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For Immediate Release
Office of the First Lady
February 27, 2008

Interview of Mrs. Bush by CBS's the Early Show
Map Room

8:05 A.M. EST

Q I'm at the White House with First Lady Laura Bush, who is very passionate about an initiative called "Picturing America." She wants to bring American historical and iconic art to classrooms around the country, and we thank you for inviting us into your home to talk about that this morning.

MRS. BUSH: Thanks so much.

Q As you get ready to wrap up your time here at the White House, you are having to deal with attacks on your husband and his legacy and his presidency. We saw it last night during the Democratic debate. There were attacks coming left and right -- or I guess left and left. (Laughter.) But we do even see Senator McCain campaigning on change and the need for change. How are those attacks received here in this house, in this family?

MRS. BUSH: Well, I'll have to say they're received with a grain of salt. I mean, we've been in many, many debates, as you know. I've been on the front row for lots of debates, from the time when George ran for governor the first time, and I know what these debates are like. I know they're sound bites. I know that people try to get in a quick jab of something to say that makes news -- in a good way for them, of course. And I also know that it's a lot easier to tear something down than it is to really say what you're for. And I think that's what we see.

And that's partly what the candidates are doing, to try to get a quick sound bite. But it's also, I think, the way it's covered and the questions that are asked, that aren't long and thoughtful questions, but rather quick, looking for a quick, interesting answer.

Q Do you worry that all of this talk will tarnish your husband's legacy?

MRS. BUSH: No, I really don't. I really don't. I think that over the long term, as historians look at his presidency, there are so many, many accomplishments. And I think that that's what will -- when the partisan rancor is gone, that that's what will show up.

Q You have great accomplishments yourself. You are passionate about a lot of issues, most recently this "Picturing America" initiative.

MRS. BUSH: That's right.

Q You're trying to bring 40 iconic photographs or paintings to classrooms around America. What did you get involved with this project?

MRS. BUSH: Well, this is a National Endowment for the Humanities project. It's part of their "We the People," a whole study of American history that the National Endowment for the Humanities has been supporting with grants to history teachers, for instance, for the last five years.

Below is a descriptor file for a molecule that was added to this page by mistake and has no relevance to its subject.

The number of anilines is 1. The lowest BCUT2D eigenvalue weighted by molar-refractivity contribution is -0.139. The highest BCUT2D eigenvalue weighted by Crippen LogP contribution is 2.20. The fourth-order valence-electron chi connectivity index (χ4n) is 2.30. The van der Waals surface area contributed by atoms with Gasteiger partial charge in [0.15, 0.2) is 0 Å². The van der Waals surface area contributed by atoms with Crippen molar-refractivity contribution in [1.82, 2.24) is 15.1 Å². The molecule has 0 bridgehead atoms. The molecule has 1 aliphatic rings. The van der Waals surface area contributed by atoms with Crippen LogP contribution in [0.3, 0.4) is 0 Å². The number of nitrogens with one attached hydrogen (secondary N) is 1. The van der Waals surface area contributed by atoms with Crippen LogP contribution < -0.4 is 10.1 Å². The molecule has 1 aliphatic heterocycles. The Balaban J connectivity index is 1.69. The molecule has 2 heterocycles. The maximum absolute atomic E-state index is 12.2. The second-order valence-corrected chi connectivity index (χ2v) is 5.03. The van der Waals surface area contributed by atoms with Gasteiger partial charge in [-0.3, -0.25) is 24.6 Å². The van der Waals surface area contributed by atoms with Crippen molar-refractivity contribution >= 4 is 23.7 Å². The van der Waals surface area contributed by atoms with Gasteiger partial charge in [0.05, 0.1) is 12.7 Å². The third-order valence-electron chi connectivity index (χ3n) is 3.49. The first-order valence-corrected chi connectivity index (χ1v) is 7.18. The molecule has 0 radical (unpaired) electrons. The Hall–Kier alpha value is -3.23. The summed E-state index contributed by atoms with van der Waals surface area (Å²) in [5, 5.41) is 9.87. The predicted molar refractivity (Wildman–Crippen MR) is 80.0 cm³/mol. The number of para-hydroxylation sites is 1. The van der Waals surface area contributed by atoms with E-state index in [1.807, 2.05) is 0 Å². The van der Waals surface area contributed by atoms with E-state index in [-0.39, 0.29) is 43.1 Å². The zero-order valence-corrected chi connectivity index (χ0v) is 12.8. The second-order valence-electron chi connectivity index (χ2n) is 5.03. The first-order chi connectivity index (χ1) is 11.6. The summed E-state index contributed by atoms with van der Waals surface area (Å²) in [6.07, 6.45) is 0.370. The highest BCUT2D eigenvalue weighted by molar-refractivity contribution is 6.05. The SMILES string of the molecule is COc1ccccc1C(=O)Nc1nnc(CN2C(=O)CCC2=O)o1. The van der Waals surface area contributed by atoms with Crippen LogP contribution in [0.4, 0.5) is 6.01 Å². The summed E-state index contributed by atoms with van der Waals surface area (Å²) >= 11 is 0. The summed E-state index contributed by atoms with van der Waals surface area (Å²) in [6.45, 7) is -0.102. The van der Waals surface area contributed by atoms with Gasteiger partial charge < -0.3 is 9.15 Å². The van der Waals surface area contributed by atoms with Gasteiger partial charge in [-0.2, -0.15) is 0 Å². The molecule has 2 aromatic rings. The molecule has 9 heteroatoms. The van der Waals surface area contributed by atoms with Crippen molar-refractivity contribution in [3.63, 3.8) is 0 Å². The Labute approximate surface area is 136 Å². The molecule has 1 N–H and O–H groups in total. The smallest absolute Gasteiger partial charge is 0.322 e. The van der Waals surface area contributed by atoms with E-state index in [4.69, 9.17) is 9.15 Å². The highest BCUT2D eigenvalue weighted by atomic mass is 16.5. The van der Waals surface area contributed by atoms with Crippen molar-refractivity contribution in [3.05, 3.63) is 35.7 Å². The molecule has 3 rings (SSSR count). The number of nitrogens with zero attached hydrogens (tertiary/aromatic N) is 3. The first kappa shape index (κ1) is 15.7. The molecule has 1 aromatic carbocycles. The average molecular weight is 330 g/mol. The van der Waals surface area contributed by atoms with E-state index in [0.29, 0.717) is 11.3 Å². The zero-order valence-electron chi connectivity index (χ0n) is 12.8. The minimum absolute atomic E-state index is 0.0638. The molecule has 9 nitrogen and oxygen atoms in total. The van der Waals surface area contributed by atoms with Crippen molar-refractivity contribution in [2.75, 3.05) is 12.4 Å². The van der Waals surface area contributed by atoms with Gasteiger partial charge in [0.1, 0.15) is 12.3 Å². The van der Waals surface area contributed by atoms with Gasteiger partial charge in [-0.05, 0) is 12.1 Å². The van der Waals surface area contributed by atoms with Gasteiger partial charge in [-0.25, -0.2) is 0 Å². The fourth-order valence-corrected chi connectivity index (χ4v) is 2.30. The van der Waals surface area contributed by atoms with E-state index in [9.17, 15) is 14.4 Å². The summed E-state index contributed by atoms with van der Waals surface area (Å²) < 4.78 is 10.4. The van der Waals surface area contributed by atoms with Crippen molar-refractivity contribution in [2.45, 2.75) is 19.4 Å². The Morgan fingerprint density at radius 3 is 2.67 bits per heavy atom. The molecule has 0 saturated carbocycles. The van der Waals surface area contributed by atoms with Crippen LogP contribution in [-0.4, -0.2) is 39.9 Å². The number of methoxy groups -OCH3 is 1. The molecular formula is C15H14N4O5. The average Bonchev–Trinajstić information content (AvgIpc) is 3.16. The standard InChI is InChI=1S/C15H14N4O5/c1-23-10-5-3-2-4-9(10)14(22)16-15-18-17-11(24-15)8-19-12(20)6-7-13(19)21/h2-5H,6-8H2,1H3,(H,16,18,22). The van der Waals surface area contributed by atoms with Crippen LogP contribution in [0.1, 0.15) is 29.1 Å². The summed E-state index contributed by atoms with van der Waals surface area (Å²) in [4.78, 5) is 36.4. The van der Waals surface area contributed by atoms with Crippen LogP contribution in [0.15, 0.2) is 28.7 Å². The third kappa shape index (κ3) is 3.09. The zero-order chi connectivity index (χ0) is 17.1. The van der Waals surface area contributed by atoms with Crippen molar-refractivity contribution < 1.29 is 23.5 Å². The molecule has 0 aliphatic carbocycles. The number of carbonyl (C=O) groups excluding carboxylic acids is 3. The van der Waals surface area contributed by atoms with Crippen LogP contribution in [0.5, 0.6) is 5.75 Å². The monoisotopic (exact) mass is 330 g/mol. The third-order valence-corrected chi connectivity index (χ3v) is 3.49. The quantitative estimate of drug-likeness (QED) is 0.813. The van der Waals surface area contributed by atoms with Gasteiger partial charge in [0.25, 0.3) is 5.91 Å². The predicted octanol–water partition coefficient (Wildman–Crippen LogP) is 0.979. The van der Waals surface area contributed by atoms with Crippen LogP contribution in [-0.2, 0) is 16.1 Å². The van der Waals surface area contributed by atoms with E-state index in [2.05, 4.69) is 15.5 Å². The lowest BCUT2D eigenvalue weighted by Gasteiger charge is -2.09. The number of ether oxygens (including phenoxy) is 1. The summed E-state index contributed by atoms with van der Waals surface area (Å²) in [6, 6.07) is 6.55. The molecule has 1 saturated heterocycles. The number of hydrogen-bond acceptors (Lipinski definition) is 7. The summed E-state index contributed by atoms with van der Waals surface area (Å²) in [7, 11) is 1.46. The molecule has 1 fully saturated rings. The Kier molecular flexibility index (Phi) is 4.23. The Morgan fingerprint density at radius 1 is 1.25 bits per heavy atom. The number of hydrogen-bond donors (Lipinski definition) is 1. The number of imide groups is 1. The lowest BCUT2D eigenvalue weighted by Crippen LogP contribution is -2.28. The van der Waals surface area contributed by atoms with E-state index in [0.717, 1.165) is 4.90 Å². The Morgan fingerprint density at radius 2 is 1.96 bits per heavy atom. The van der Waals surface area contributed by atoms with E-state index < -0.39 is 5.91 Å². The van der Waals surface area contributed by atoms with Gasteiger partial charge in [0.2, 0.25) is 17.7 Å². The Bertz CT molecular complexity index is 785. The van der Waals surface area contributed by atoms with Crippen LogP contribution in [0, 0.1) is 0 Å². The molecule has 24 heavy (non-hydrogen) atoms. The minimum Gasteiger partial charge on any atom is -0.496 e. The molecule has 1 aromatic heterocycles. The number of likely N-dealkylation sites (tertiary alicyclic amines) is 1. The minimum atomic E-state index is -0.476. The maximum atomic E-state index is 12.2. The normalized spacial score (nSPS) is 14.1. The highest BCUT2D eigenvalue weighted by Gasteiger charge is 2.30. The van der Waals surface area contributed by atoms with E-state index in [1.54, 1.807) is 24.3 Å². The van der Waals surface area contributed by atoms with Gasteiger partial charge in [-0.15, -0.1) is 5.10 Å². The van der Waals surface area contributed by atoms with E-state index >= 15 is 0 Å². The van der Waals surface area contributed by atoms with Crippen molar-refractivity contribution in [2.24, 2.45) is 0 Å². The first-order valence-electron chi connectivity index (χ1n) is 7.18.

And this is a collection of 40 reproductions of American art, iconic American art -- paintings, sculpture, photography, architecture -- that schools can ask for. Schools and community libraries, between now and April 15, can apply to get these 40 big reproductions of American art, and the teachers' guides that go with it. And they're a great teaching tool for teaching American history, obviously for teaching for fine arts. Also for teaching American culture -- there are so many things that teachers can use them for. And that's what the teachers' guides show. They can be used from kindergarten through high school.

So I want to urge schools and community libraries to apply to the National Endowment for the Arts for this set, to have for their schools. And if anybody is interested in looking to see what these 40 iconic pictures are, you can get on their website, which is -- that's g-o-v.

Q And we'll put that on our website as well.

MRS. BUSH: Good. So I hope people will look at it, because I think they'll find it very, very interesting. They're classic pictures that people recognize, like "Washington Crossing the Delaware," for instance.

Q Right. We don't have a lot of time left, but I'm curious, because we're only 10 weeks away now from a big moment in your daughter's life. Jenna and Henry are going to get married. How are the wedding plans coming?

MRS. BUSH: They're going great, but you just made me nervous when you said there are only 10 weeks. (Laughter.) It's going really very well, and I'm so happy for Jenna and for Henry. And I think they've really found their soul mates. And that, of course, makes their mother and daddy really happy.

Q Dad likes him, he's a good guy?

MRS. BUSH: He's a really good guy. He's finally going to be the son that George never had.

Q Oh, wonderful. Thank you so much for having us this morning, Mrs. Bush.

MRS. BUSH: Thank you so much. Appreciate it, thanks a lot.

END 8:09 A.M. EST

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